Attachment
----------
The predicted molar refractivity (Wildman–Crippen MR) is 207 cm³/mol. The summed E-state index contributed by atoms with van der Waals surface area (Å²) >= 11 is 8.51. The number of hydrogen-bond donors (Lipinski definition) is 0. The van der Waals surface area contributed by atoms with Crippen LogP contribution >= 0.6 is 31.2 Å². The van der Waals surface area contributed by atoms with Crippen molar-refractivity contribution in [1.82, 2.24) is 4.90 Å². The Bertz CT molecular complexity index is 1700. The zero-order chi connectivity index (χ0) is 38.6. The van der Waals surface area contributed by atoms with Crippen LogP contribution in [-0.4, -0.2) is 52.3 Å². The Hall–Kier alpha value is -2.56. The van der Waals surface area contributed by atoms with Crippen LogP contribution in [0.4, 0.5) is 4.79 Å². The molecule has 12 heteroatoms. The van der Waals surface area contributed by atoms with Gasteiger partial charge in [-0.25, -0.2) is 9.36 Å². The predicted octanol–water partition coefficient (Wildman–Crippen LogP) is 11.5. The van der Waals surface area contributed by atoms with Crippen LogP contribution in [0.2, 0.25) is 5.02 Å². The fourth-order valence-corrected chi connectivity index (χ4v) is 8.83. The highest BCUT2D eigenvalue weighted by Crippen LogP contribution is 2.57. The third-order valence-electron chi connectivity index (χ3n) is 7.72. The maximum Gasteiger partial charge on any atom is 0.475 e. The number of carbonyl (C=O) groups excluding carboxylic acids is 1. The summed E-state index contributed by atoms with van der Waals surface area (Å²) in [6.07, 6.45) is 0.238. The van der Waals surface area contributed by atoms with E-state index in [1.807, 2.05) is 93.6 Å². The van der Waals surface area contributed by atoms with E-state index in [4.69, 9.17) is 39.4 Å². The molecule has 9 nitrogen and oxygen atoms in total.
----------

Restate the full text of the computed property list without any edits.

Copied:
The predicted molar refractivity (Wildman–Crippen MR) is 207 cm³/mol. The summed E-state index contributed by atoms with van der Waals surface area (Å²) >= 11 is 8.51. The number of hydrogen-bond donors (Lipinski definition) is 0. The van der Waals surface area contributed by atoms with Crippen LogP contribution >= 0.6 is 31.2 Å². The van der Waals surface area contributed by atoms with Crippen molar-refractivity contribution in [1.82, 2.24) is 4.90 Å². The Bertz CT molecular complexity index is 1700. The zero-order chi connectivity index (χ0) is 38.6. The van der Waals surface area contributed by atoms with Crippen LogP contribution in [-0.4, -0.2) is 52.3 Å². The Hall–Kier alpha value is -2.56. The van der Waals surface area contributed by atoms with Crippen LogP contribution in [0.4, 0.5) is 4.79 Å². The molecule has 12 heteroatoms. The van der Waals surface area contributed by atoms with Gasteiger partial charge in [-0.25, -0.2) is 9.36 Å². The predicted octanol–water partition coefficient (Wildman–Crippen LogP) is 11.5. The van der Waals surface area contributed by atoms with Crippen LogP contribution in [0.2, 0.25) is 5.02 Å². The fourth-order valence-corrected chi connectivity index (χ4v) is 8.83. The highest BCUT2D eigenvalue weighted by Crippen LogP contribution is 2.57. The third-order valence-electron chi connectivity index (χ3n) is 7.72. The maximum Gasteiger partial charge on any atom is 0.475 e. The number of carbonyl (C=O) groups excluding carboxylic acids is 1. The summed E-state index contributed by atoms with van der Waals surface area (Å²) in [6.07, 6.45) is 0.238. The van der Waals surface area contributed by atoms with E-state index in [1.807, 2.05) is 93.6 Å². The van der Waals surface area contributed by atoms with E-state index in [4.69, 9.17) is 39.4 Å². The molecule has 9 nitrogen and oxygen atoms in total.